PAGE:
In an insightful Op-ed piece in The New York Times, Nicholas Kristof tells the weep-worthy story of a truck driver dealing with advanced colon cancer because he delayed seeking care (and then got bad care) due to lack of insurance. It is one of many similar stories that are the real tragedy of our health care system, not the bungled rollout of Obamacare or its intentionally misleading election-trail pitch.
I’ve been complaining for years that my health care choices are determined by a for-profit insurance company, whose first line of defense is almost always pharmeceuticals (but only if they are mass-consumed and thus inexpensive) and who delays diagnostic tools because they are too costly. It took me over a year to get an MRI to diagnose the crack in my right knee cartilege that I guessed I had after slipping on ice and slamming it into a rock a few years ago. Meanwhile, my insurer sent me to physical therapy to do exercises that actually aggravated the chronic pain and that the orthopedist (post-MRI) advised me not to do on a regular basis (along with more mundane activities like climbing hills, kneeling or squatting, sitting for long periods of time, etc.) But my condition is not life-threatening so I will deal with the limitations, grateful to have insisted on the MRI and thus have a diagnosis. (No, First Orthopedist who shall remain nameless: it is not just age or yoga that causes my pain, and those pills you gave me did nothing but make me feel icky.)
It took doctors more than six months of bafflingly clean test results to give my father the scan that finally explained why he had been having shortness of breath. When he collapsed last April and was taken in an ambulance to the E.R., an (undoubtedly expensive) test revealed that he had massive pulmonary embolisms in both lungs. Later lower body scans indicated deep vein thrombosis in both legs. Gee, how could they have missed that for months on end? Right, the insurance company wouldn’t pay for the diagnostic tool until he almost died. Recently he spent three hours on the phone with his insurance entity to get coverage for the new medication his doctor ordered, as the mass-consumed (cheaper) alternatives haven’t produced the desired results. As a retired person, he cannot afford the $100 a day the medication sells for on the free market. Some pharmaceutical company somewhere is making a hefty profits on the backs of people like him. Is this the future we are all doomed to, having to battle for our right to get treatment we need? Fortunately the insurer ultimately acquiesced, but why should a man who has trouble breathing while speaking have to argue his case for three hours?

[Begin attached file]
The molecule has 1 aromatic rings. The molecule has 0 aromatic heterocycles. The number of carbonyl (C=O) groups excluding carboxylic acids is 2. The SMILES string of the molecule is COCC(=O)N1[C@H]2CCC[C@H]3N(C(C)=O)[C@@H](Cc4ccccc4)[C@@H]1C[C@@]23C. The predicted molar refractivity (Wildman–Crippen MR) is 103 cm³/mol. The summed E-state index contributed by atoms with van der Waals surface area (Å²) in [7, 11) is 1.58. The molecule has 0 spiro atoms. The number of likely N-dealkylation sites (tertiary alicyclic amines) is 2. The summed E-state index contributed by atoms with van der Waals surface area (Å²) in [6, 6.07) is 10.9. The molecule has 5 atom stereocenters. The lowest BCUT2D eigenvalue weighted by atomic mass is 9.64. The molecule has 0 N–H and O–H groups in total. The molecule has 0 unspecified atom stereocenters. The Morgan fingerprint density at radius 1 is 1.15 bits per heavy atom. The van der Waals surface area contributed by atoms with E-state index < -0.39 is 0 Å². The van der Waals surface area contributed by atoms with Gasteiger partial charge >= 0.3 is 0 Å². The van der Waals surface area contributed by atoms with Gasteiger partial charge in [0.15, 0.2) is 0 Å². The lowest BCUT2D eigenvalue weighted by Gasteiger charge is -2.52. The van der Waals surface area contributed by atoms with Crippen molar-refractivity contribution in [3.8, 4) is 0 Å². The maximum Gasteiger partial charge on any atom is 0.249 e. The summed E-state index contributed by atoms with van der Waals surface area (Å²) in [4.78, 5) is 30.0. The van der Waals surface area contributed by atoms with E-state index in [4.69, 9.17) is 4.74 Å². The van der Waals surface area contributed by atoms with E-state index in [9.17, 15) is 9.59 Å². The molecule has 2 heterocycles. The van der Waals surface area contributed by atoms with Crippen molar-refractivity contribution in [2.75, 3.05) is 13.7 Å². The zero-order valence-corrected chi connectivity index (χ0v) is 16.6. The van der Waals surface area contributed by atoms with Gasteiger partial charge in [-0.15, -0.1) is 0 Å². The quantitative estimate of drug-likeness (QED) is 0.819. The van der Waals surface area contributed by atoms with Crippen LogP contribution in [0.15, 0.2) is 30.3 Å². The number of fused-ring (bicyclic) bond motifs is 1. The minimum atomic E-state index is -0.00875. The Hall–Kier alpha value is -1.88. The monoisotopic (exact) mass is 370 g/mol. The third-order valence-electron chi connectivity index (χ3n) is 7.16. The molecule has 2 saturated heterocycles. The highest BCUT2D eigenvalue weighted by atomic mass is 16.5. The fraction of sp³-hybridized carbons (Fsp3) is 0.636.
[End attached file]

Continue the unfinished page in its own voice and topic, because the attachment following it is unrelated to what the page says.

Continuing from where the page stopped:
Obamacare may not be the be-all, end-all. I’m anticipating major glitches like the ones we’ve seen already. And admittedly one of the insurance entities referenced above is the government-run bête noire Medicare/Medicaid (I don’t know which does what and hope I never have to). But is that a justification to throw out the only reasonable step that has been made in my lifetime toward bringing our health care stats into the 21st century? (Read the NYT piece for some embarrassing figures about our global rankings in this area.) I’ve been grateful for the good care I’ve received, but I’m one of the lucky ones who pays for my insurance through my employer. I’ll be just as happy to pay for it through Obamacare, as long as I can get care when I need it — happier, perhaps, if there is finally some oversight on the unmitigated greed that lines the pockets of pharmaceutical and insurance company CEOs and shareholders while working Americans suffer with little or no care.
This is not about handouts. It is about humanity. It is about addressing needless tragedies like the story of the truck driver with colon cancer. It is about taking lesson from our more compassionate European and North American neighbors who have been providing various hybrid models of public and private health care for decades. It is about admitting that, yes, even we Americans might not always do it best.